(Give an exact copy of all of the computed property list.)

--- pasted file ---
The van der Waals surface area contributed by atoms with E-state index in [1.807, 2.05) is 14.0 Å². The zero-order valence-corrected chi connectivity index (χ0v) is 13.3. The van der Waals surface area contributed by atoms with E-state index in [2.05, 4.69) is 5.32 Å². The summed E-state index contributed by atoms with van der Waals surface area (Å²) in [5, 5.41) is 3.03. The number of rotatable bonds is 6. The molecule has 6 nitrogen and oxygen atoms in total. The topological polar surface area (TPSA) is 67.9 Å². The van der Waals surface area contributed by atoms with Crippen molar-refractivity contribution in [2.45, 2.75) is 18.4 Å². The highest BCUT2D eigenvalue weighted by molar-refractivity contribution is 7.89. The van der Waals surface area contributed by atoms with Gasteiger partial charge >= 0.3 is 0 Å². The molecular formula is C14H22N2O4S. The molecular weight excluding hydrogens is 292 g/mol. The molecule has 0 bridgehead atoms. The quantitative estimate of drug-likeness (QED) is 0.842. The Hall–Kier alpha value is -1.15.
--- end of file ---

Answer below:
The van der Waals surface area contributed by atoms with E-state index in [1.807, 2.05) is 14.0 Å². The zero-order valence-corrected chi connectivity index (χ0v) is 13.3. The van der Waals surface area contributed by atoms with E-state index in [2.05, 4.69) is 5.32 Å². The summed E-state index contributed by atoms with van der Waals surface area (Å²) in [5, 5.41) is 3.03. The number of rotatable bonds is 6. The molecule has 6 nitrogen and oxygen atoms in total. The topological polar surface area (TPSA) is 67.9 Å². The van der Waals surface area contributed by atoms with Crippen molar-refractivity contribution in [2.45, 2.75) is 18.4 Å². The highest BCUT2D eigenvalue weighted by molar-refractivity contribution is 7.89. The van der Waals surface area contributed by atoms with Gasteiger partial charge >= 0.3 is 0 Å². The molecular formula is C14H22N2O4S. The molecular weight excluding hydrogens is 292 g/mol. The molecule has 0 bridgehead atoms. The quantitative estimate of drug-likeness (QED) is 0.842. The Hall–Kier alpha value is -1.15.